What a Sensible Ukraine Policy Would Look Like

What a Sensible Ukraine Policy Would Look Like

What a Sensible Ukraine Policy Would Look Like

Despite all the bellicose blather, the real security interests of Americans are clear. Ukraine is not among them.

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EDITOR’S NOTE: Each week we cross-post an excerpt from Katrina vanden Heuvel’s column at the WashingtonPost.com. Read the full text of Katrina’s column here.

With tensions between the United States and Russia over tens of thousands of Russian troops now massed near Ukraine’s border, recent phone calls between President Biden and Russian President Vladimir Putin last week and the announcement of US-Russia talks in Geneva this month were both wise and welcome.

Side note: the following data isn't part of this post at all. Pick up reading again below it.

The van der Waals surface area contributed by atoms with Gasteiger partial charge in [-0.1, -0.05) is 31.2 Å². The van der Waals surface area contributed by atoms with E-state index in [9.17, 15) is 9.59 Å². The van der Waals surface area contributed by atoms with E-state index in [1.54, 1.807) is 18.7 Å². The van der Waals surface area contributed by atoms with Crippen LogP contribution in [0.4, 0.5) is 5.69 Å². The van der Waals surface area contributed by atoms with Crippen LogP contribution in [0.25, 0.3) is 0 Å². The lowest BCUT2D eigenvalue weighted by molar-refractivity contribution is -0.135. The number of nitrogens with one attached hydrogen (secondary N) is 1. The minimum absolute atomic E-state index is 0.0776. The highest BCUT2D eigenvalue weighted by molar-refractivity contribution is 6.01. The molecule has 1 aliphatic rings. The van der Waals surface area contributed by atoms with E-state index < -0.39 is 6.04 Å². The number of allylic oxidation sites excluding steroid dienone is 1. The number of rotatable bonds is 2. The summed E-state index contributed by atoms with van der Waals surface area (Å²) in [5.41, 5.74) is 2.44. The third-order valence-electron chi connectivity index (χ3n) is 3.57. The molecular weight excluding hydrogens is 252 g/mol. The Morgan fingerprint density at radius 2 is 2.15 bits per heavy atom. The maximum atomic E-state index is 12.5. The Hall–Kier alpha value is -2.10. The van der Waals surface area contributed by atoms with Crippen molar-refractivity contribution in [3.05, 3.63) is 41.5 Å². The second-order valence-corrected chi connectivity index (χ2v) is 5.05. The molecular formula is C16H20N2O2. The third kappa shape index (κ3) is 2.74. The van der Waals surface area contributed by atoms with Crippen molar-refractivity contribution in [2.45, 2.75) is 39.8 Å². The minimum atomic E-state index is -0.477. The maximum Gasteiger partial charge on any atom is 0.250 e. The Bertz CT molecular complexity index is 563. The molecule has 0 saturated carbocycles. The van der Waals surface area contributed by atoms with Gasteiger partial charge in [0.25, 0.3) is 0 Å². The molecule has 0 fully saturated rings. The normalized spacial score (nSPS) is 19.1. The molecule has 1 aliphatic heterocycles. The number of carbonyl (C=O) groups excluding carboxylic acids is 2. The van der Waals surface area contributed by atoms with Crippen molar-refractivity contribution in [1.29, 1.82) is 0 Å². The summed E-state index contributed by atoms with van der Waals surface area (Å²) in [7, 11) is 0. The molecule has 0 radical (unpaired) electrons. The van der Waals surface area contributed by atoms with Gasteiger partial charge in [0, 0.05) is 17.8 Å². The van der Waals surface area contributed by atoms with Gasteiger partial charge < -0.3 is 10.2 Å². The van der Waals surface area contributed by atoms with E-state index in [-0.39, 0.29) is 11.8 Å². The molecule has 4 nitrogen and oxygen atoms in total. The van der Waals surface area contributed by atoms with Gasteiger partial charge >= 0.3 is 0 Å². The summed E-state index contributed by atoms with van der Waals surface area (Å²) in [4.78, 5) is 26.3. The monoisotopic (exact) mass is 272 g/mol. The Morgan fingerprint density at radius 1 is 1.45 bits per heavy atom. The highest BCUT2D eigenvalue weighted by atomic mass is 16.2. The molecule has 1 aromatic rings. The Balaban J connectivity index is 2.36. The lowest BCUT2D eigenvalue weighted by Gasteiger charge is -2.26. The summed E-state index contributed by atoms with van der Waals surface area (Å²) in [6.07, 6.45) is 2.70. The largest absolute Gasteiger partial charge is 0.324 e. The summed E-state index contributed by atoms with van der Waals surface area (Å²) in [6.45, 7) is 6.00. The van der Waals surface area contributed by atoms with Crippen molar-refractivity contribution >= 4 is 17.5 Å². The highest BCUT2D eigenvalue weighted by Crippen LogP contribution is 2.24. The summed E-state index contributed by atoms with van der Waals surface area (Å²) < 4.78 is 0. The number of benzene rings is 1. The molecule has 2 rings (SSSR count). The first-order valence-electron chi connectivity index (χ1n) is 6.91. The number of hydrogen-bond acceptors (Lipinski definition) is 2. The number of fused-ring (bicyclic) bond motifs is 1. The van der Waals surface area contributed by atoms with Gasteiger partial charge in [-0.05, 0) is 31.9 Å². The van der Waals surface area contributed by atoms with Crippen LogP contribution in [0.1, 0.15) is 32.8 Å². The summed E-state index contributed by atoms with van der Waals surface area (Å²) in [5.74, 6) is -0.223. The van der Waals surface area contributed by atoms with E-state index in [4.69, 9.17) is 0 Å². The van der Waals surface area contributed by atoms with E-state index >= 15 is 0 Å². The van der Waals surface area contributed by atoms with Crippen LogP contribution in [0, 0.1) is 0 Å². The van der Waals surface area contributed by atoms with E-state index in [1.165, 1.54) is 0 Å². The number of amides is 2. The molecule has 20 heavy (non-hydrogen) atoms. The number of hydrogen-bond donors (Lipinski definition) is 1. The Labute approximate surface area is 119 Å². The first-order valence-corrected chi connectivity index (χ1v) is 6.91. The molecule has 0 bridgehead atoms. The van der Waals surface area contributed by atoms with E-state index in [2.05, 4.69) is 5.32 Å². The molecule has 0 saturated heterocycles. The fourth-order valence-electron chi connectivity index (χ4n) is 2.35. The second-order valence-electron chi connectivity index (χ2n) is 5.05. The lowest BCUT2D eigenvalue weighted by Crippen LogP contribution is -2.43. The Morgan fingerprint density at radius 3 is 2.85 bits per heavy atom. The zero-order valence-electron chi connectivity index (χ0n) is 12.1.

But lessening tensions won’t be easy. Putin forced the talks with his military buildup and publicly demanded immediate guarantees: that Ukraine not join NATO; that NATO not expand farther to the east; that the United States not deploy missiles on Russian borders; and that NATO reduce its forces in Eastern and Central Europe. These “red lines” have been rejected out of hand by the Biden administration.

But instead of demanding de-escalation before progress in talks could be made, imagine if Biden had taken the first steps toward negotiations between the two countries. What would a sensible US posture look like?

Read the full text of Katrina’s column here.

Dear reader,

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Katrina vanden Heuvel
Editorial Director and Publisher, The Nation

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